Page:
Although the question of literary form does not enter very largely into a version so literal as this, I have attempted to preserve the idiomatic flavour of the original[7]—which can be more firmly caught and retained in a prose translation—and also its variety of style, ranging from a plain semi-colloquial manner of expression to a noble and elevated diction like that employed by the author in his mystical odes. On certain topics he is too outspoken for our taste and many pages are disfigured by anecdotes worthy of an Apuleius or Petronius but scarcely fit to be translated into the language of these writers. To omit them, however, would defeat the object I have in view, namely, to provide a complete version of the work which not withstanding the author’s passion for self-effacement, reveals the breadth and depth of his genius most adequately. It is important, for our comprehension of him, to know that he could tell ribald stories in the easy tone of a man of the world, and that the contrast often drawn between him and Sa”dí takes no account of some marked features which the authors of the Mathnawí and the Gulistán possess in common.
This is a translation for students of the text, but I venture to hope that it may attract others neither acquainted with Persian nor specially concerned with Súfism. To those interested in the history of religion, morals, and culture, in fables and folklore, in divinity, philosophy, medicine, astrology and other branches of mediaeval learning, in Eastern poetry and life and manners and human nature, the Mathnawí should not be a sealed book, even if it cannot always be an open one.
The prose headings inserted at short intervals throughout the poem, transliterated words with the exception of proper names, and all direct quotations from the QurӇn except such as occur in the headings are printed in italics. A few foot-notes have been added, some of them for the benefit of the general reader.



December 1925

It would not be fitting that this volume, the first to appear in the “E. J. W. Gibb Memorial” Series since the death of Professor E. G. Browne, should leave my hands without giving some expression to the great sorrow felt by the Trustees at the loss of the Scholar who presided over the foundation of the Trust, took the chief part in organizing and administering it, and for more than twenty years so fully enjoyed the confidence and affection of his surviving colleagues. Amongst the works published by the Trustees or now in course of publication there are few that were not inspired, suggested, supervised, or in some way influenced by him; and his colleagues can never forget how much they have owed to his energy, enthusiasm, and experience—energy sustained by patience, enthusiasm controlled by judgement, experience as ready to acknowledge any mistake of his own as to excuse it in others. The Trustees hope eventually to include in the Series yet another book from his pen, the Catalogue, which he has left almost complete, of his fine collection of Arabic, Persian, and Turkish manuscripts.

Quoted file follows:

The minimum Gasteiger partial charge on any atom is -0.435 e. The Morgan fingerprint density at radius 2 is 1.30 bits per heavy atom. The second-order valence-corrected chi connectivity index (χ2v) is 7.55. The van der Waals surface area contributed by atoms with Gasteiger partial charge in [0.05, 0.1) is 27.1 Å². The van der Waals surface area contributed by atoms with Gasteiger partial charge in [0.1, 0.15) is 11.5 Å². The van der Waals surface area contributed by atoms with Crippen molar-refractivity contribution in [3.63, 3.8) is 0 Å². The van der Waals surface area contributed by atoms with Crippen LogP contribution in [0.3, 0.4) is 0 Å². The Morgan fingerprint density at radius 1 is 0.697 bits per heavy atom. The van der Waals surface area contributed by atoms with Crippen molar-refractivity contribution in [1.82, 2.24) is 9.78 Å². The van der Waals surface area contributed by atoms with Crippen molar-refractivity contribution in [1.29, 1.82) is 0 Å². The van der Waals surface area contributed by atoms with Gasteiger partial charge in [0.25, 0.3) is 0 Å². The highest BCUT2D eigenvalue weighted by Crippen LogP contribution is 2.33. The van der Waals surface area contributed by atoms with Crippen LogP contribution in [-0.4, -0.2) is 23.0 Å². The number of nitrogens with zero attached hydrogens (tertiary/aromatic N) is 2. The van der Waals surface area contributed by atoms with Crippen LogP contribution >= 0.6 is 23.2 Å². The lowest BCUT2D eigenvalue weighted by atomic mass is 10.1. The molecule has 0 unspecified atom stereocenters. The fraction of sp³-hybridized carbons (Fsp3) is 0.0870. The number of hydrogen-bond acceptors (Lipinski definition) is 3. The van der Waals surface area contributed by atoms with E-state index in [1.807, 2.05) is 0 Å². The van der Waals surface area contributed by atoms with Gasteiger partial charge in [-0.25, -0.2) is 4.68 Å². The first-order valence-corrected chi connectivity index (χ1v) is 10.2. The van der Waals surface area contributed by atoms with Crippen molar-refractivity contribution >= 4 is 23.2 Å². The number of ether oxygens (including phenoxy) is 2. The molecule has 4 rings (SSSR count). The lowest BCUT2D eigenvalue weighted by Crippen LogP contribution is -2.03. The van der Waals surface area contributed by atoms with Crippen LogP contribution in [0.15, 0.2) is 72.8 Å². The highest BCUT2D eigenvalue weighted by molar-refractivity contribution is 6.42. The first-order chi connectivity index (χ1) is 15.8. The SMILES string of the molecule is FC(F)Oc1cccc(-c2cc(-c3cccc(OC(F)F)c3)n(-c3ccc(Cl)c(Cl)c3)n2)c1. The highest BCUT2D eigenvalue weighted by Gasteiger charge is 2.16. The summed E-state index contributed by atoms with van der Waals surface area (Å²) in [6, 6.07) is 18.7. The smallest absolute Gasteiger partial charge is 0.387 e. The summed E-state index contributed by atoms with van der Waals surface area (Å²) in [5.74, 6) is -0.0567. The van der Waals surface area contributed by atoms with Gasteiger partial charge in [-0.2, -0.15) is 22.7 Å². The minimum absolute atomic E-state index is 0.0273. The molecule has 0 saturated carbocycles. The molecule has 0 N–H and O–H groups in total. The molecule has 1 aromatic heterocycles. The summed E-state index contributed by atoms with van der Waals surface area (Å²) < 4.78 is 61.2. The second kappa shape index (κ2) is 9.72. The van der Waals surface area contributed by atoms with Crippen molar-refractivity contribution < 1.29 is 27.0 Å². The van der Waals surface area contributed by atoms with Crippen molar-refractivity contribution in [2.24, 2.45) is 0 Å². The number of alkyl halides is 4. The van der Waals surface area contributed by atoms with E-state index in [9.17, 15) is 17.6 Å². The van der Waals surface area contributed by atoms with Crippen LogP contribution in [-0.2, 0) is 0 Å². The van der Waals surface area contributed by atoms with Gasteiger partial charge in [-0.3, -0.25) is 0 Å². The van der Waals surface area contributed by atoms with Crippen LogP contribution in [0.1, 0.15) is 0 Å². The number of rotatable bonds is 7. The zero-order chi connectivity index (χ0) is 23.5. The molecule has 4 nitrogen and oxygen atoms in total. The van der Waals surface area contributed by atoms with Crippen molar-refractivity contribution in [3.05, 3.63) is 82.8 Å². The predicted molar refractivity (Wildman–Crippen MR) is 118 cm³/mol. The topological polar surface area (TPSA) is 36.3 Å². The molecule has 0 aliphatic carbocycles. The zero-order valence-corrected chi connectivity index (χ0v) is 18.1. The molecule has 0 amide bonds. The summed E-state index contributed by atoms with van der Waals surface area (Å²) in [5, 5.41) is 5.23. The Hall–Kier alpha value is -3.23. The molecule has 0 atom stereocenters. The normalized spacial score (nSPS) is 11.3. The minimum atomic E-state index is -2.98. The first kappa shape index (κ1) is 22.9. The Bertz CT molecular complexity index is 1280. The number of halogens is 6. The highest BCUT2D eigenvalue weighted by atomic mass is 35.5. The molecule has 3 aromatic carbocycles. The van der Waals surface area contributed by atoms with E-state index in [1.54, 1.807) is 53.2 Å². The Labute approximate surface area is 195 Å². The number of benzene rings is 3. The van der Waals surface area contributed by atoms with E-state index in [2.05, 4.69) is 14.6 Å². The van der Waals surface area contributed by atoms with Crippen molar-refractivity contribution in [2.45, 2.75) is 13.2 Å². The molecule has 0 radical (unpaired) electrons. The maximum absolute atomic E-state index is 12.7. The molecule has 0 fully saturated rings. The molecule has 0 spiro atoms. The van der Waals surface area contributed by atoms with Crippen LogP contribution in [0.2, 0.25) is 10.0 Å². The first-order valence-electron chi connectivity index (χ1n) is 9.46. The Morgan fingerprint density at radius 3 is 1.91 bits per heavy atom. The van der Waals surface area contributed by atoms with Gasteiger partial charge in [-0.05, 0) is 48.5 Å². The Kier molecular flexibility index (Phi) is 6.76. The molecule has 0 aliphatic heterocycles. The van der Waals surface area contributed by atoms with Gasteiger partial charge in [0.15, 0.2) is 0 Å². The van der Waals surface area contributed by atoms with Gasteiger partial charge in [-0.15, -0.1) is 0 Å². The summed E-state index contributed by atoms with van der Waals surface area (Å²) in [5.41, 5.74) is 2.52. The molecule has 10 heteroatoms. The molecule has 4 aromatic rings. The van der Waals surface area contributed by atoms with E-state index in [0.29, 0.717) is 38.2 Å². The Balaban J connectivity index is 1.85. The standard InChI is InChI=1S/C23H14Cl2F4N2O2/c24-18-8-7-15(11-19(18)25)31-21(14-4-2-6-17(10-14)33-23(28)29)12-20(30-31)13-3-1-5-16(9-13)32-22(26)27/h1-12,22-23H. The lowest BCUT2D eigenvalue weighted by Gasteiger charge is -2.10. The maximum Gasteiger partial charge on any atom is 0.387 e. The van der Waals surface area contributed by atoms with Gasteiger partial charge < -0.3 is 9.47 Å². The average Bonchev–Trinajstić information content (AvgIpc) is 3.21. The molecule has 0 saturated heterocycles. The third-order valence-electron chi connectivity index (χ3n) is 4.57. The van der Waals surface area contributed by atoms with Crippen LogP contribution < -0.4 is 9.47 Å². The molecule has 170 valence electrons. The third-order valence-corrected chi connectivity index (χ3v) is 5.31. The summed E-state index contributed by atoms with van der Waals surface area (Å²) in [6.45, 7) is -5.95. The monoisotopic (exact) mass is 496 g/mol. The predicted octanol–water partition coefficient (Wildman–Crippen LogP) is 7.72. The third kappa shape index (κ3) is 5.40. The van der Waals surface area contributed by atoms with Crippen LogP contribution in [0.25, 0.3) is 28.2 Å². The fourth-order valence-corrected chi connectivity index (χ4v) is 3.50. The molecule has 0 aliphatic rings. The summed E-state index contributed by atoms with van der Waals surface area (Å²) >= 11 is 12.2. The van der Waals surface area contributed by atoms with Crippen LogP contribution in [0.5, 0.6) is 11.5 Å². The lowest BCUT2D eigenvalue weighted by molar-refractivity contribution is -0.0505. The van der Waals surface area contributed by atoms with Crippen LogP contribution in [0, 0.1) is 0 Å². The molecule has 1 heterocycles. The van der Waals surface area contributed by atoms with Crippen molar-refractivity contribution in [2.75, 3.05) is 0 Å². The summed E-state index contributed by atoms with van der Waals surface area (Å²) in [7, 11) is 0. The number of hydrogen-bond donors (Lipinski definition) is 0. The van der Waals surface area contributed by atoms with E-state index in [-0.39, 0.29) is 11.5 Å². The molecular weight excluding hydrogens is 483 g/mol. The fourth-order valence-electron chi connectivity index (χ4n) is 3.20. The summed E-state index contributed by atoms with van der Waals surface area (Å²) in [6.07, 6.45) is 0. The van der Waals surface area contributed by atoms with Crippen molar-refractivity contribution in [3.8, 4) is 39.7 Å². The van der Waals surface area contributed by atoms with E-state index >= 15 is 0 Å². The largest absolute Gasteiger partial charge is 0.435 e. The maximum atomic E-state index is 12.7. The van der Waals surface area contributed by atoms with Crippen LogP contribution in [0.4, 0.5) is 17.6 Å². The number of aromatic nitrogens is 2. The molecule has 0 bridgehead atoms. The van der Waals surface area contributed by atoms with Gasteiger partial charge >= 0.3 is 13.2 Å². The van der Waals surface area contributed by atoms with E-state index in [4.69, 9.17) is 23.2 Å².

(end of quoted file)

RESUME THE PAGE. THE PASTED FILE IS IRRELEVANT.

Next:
R. A. N.

 [1] In prose, by Ismá”il Anqiravi in his commentary entitled Fátihu “l-abyát(Búláq, A.H. 1251 and Constantinople, A.H. 1289). A Turkish verse-translation by Sulaymán Nahifi accompanies the Persian text in the Búláq edition of the Mathnawi (A.H. 1268). For Nahifi (ob. A.H. 1151) see E. J. Gibb, History of Ottoman Poetry, vol. IV, pp. 78-85, where an account is given of the circumstances which led him to compose his version of the Mathnawi. Gibb”s description of it as “a literal and line for line rendering” seems to me a require much qualification.
[2] In prose, by Yúsuf b. Ahmad al-Mawlawi in his commentary entitled al-Manhaj al-qawi (Cairo, A.H. 1289).
[3] I do not think that a complete prose translation in Hindustani has yet appeared, but there is one in verse, entitled Piráhan-ı Yúsufi, by Muhammad Yúsuf “Ali Sháh (Lucknow, 1889; Cawnpore, 1897).
[4] Some day I hope to try in a volume of selected passages whether a translator of the Mathnawi may not merit the praise which Jerome bestowed on Hilary: “quasi captives sensus in suam linguam victoris jure transposuit.”
[5]  Frequently too the terseness of the original demands expansion in order to bring out even the literal sense. The brackets in this version mark off what belongs to a strict rendering of the original text from what has been added for the purpose of explanation. I have not, however, been so pedantic as always to indicate the insertion of certain auxiliary parts of speech which an English translator would naturally use, though they are omitted in the Persian text.

[7]  It may be said that this aim is inconsistent with the translator”s duty to write his own language idiomatically. That is true, and no compromise will unite the contraries, but I have done my best to combine them.